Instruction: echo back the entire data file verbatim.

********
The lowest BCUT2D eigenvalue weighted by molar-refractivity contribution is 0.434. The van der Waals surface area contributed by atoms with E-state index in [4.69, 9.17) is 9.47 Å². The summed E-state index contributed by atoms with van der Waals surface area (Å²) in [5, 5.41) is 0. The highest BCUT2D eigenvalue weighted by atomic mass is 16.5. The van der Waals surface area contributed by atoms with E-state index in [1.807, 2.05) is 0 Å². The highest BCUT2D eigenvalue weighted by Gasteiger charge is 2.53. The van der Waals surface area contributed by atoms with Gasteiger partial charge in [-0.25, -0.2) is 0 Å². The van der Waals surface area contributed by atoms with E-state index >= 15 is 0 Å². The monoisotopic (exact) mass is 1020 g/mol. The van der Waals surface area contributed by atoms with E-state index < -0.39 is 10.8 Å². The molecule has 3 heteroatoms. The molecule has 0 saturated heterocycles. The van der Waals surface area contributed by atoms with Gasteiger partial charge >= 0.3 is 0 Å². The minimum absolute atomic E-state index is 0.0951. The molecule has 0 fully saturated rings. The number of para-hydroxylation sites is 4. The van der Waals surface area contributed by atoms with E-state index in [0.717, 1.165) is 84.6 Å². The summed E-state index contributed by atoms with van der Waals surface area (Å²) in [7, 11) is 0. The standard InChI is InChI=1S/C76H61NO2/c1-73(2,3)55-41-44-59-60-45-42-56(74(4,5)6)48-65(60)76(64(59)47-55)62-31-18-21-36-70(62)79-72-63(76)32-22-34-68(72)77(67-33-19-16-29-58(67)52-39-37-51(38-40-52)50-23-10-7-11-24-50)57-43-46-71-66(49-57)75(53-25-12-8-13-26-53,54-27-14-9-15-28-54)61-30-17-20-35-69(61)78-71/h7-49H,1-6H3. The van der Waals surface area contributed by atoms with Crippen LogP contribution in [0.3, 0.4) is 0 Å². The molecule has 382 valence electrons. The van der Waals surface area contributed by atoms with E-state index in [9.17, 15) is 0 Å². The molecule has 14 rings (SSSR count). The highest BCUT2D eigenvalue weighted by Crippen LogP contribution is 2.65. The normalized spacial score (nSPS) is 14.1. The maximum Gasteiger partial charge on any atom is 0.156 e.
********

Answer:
The lowest BCUT2D eigenvalue weighted by molar-refractivity contribution is 0.434. The van der Waals surface area contributed by atoms with E-state index in [4.69, 9.17) is 9.47 Å². The summed E-state index contributed by atoms with van der Waals surface area (Å²) in [5, 5.41) is 0. The highest BCUT2D eigenvalue weighted by atomic mass is 16.5. The van der Waals surface area contributed by atoms with E-state index in [1.807, 2.05) is 0 Å². The highest BCUT2D eigenvalue weighted by Gasteiger charge is 2.53. The van der Waals surface area contributed by atoms with Gasteiger partial charge in [-0.25, -0.2) is 0 Å². The van der Waals surface area contributed by atoms with E-state index >= 15 is 0 Å². The monoisotopic (exact) mass is 1020 g/mol. The van der Waals surface area contributed by atoms with E-state index < -0.39 is 10.8 Å². The molecule has 3 heteroatoms. The molecule has 0 saturated heterocycles. The van der Waals surface area contributed by atoms with Gasteiger partial charge >= 0.3 is 0 Å². The minimum absolute atomic E-state index is 0.0951. The molecule has 0 fully saturated rings. The number of para-hydroxylation sites is 4. The van der Waals surface area contributed by atoms with E-state index in [0.717, 1.165) is 84.6 Å². The summed E-state index contributed by atoms with van der Waals surface area (Å²) in [7, 11) is 0. The standard InChI is InChI=1S/C76H61NO2/c1-73(2,3)55-41-44-59-60-45-42-56(74(4,5)6)48-65(60)76(64(59)47-55)62-31-18-21-36-70(62)79-72-63(76)32-22-34-68(72)77(67-33-19-16-29-58(67)52-39-37-51(38-40-52)50-23-10-7-11-24-50)57-43-46-71-66(49-57)75(53-25-12-8-13-26-53,54-27-14-9-15-28-54)61-30-17-20-35-69(61)78-71/h7-49H,1-6H3. The van der Waals surface area contributed by atoms with Crippen LogP contribution in [0.3, 0.4) is 0 Å². The molecule has 382 valence electrons. The van der Waals surface area contributed by atoms with E-state index in [9.17, 15) is 0 Å². The molecule has 14 rings (SSSR count). The highest BCUT2D eigenvalue weighted by Crippen LogP contribution is 2.65. The normalized spacial score (nSPS) is 14.1. The maximum Gasteiger partial charge on any atom is 0.156 e.